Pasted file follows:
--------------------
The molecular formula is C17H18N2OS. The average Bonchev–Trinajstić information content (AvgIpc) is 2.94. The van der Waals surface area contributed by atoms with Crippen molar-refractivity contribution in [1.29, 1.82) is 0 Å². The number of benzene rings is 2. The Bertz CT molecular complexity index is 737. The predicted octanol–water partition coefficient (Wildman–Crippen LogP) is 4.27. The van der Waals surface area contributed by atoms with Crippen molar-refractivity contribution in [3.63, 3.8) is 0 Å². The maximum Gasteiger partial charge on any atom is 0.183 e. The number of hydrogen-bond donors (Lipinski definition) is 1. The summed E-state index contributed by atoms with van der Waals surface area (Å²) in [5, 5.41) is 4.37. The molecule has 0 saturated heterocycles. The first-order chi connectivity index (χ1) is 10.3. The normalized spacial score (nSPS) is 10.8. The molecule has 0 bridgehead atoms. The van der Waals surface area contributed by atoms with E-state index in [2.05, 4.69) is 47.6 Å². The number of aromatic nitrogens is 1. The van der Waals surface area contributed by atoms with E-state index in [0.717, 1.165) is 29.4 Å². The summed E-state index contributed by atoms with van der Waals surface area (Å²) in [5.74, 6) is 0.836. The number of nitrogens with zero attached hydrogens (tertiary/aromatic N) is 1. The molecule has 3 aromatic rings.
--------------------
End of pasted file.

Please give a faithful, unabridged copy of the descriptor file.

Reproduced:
The molecular formula is C17H18N2OS. The average Bonchev–Trinajstić information content (AvgIpc) is 2.94. The van der Waals surface area contributed by atoms with Crippen molar-refractivity contribution in [1.29, 1.82) is 0 Å². The number of benzene rings is 2. The Bertz CT molecular complexity index is 737. The predicted octanol–water partition coefficient (Wildman–Crippen LogP) is 4.27. The van der Waals surface area contributed by atoms with Crippen molar-refractivity contribution in [3.63, 3.8) is 0 Å². The maximum Gasteiger partial charge on any atom is 0.183 e. The number of hydrogen-bond donors (Lipinski definition) is 1. The summed E-state index contributed by atoms with van der Waals surface area (Å²) in [5, 5.41) is 4.37. The molecule has 0 saturated heterocycles. The first-order chi connectivity index (χ1) is 10.3. The normalized spacial score (nSPS) is 10.8. The molecule has 0 bridgehead atoms. The van der Waals surface area contributed by atoms with E-state index in [2.05, 4.69) is 47.6 Å². The number of aromatic nitrogens is 1. The van der Waals surface area contributed by atoms with E-state index in [0.717, 1.165) is 29.4 Å². The summed E-state index contributed by atoms with van der Waals surface area (Å²) in [5.74, 6) is 0.836. The number of nitrogens with zero attached hydrogens (tertiary/aromatic N) is 1. The molecule has 3 aromatic rings.